Estriol Reduced Multiple Sclerosis Relapses

Professor Rhonda Voskuhl, M.D. Jack H. Skirball Chair in MS Research Director of the UCLA MS Program David Geffen School of Medicine University of California, Los Angeles

Prof. Voskuhl

MedicalResearch.com Interview with:
Professor Rhonda Voskuhl, M.D.
Jack H. Skirball Chair in MS Research
Director of the UCLA MS Program
David Geffen School of Medicine
University of California, Los Angeles

Medical Research: What is the background for this study? What are the main findings?

Dr. Voskuhl: It had been known for decades that relapses were reduced during pregnancy in women with Multiple Sclerosis (MS), psoriasis and rheumatoid arthritis. We viewed this as a major clue to help find new disease modifying treatments. Focusing on MS, we investigated treatment with estriol, an estrogen that is made by the fetus/placenta during pregnancy. Preclinical studies and a pilot clinical trial at UCLA showed good results leading to the current Phase 2 clinical trial at 16 sites across the U.S. It showed that treatment with estriol pills compared to placebo pills, each in combination with standard of care (glatirmar acetate) injections, reduced relapses by one third to one half over and above standard of care treatment.

Medical Research: What should clinicians and patients take away from your report?

Dr. Voskuhl: Estriol is known as the safest of the estrogens and has been taken for menopausal symptoms through Europe and Asia for decades, so its side effects are well studied. However, the dose for menopause is 1-2 mg per day, while the pregnancy dose used for  Multiple Sclerosis in our trials is 8 mg. Even though the trial showed that estriol was safe at this dose for 2 years, larger studies are needed at this dose to monitor safety. The threshold for tolerance of toxicity is higher for patients like Multiple Sclerosis that have a disabling disease as compared to healthy menopausal women where very little toxicity is acceptable. But until larger studies are done that confirm efficacy of estriol for MS, patients should not start taking estriol for their MS.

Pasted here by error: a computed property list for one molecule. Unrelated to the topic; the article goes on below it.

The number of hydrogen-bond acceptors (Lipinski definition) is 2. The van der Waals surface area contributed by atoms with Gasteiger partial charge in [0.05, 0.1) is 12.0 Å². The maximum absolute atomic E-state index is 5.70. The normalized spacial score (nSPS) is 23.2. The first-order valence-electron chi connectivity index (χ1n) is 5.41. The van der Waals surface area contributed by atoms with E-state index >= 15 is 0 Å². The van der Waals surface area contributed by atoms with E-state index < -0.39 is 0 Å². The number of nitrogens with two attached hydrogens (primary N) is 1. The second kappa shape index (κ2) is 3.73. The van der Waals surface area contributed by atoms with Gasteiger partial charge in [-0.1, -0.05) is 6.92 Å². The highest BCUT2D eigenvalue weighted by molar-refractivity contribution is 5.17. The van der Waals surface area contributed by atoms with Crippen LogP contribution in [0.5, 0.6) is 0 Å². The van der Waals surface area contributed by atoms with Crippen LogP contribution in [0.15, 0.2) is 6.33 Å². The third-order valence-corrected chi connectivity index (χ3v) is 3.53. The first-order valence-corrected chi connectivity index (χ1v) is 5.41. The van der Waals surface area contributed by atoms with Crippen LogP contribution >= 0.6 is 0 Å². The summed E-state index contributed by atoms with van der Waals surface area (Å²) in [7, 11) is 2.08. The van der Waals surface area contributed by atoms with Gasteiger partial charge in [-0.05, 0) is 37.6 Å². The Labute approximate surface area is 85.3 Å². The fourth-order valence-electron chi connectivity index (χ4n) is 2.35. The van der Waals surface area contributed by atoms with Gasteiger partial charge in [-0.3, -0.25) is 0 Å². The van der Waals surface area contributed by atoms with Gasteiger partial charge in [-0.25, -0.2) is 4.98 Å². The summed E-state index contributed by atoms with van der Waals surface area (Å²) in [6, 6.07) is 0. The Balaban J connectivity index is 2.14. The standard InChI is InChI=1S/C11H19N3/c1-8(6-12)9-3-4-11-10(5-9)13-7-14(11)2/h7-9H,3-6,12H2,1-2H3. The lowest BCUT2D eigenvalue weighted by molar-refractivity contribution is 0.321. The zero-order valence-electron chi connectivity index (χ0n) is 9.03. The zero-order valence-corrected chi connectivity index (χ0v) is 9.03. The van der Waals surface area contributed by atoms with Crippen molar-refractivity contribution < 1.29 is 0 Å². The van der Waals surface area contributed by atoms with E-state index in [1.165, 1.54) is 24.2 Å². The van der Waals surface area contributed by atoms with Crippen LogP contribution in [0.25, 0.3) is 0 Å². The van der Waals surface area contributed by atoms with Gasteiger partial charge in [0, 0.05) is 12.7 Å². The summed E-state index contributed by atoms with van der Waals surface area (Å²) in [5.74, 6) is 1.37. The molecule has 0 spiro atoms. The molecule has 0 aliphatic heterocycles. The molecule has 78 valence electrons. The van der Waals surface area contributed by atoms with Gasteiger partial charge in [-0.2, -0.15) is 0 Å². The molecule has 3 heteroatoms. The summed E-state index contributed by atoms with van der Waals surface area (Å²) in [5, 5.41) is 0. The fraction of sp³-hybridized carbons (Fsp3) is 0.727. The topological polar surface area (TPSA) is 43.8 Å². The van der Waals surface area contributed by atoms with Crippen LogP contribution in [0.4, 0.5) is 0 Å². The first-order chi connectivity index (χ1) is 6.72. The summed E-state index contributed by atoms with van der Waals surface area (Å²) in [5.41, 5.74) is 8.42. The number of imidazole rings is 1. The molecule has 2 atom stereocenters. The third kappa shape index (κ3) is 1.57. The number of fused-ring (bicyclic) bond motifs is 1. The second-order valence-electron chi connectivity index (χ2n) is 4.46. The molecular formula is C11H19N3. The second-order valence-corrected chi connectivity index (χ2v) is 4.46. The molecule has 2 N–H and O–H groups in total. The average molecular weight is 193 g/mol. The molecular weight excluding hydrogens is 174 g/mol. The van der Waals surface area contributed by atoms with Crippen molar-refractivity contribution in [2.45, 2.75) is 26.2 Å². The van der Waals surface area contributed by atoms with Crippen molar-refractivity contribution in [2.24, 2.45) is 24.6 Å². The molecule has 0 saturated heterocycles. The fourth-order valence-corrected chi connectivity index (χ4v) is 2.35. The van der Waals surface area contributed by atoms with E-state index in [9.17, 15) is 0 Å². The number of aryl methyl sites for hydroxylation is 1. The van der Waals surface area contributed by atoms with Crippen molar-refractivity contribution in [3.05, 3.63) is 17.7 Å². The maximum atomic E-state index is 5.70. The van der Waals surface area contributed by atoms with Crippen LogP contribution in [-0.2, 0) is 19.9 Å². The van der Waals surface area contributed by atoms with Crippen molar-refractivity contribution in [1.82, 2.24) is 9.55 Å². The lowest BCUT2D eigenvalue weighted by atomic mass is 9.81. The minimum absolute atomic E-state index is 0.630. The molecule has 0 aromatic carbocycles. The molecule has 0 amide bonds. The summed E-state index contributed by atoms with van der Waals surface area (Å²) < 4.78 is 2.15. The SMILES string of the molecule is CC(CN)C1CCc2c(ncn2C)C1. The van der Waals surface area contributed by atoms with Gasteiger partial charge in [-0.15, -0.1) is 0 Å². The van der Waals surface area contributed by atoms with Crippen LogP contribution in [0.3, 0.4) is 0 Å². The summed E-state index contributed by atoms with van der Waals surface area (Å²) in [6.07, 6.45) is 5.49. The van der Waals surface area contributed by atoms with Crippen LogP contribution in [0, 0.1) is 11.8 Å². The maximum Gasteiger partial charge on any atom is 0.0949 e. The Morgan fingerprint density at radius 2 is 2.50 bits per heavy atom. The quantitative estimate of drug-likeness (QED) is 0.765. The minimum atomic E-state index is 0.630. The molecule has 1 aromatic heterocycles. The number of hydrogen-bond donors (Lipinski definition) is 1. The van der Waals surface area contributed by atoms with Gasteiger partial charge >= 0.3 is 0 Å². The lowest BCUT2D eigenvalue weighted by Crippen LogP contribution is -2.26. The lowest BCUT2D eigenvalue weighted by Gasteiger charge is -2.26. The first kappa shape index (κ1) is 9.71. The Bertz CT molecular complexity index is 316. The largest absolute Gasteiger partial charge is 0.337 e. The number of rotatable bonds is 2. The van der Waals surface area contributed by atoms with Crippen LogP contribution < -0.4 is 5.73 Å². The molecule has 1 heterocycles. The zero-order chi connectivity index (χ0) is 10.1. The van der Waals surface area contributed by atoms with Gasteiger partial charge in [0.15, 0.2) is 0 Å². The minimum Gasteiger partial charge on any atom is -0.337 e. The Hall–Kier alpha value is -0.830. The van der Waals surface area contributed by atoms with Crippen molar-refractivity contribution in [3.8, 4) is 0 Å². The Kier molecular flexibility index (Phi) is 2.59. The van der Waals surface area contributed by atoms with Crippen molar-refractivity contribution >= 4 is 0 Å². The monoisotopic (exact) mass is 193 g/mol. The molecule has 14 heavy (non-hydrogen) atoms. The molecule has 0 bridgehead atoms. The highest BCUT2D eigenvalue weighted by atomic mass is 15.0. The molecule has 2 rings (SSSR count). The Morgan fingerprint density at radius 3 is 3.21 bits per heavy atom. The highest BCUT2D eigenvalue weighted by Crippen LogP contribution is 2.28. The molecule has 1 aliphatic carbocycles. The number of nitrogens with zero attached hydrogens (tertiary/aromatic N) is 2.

Medical Research: What recommendations do you have for future research as a result of this study?

Dr. Voskuhl: A larger study is needed to confirm our effect of estriol treatment on reducing relapse rates. If confirmed, trials in psoriasis, rheumatoid arthritis and other autoimmune diseases that improve during pregnancy are warranted. Exciting other findings in our trial suggested potential benefits of estriol treatment to improve cognition and reduce fatigue. These findings warrant additional trials that focus on these disabilities. One such trial is now recruiting at UCLA, U. of Colorado, U. of Pennsylvania and U. of New Mexico. For more information check out our website at:

http://neurology.ucla.edu/research/programs/multiple-sclerosis

Citation:

Estriol combined with glatiramer acetate for women with relapsing-remitting multiple sclerosis: a randomised, placebo-controlled, phase 2 trial

Voskuhl, Rhonda R et al.

The Lancet Neurology
DOI: http://dx.doi.org/10.1016/S1474-4422(15)00322-1

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Professor Rhonda Voskuhl, M.D (2015). Estriol Reduced Multiple Sclerosis Relapses 

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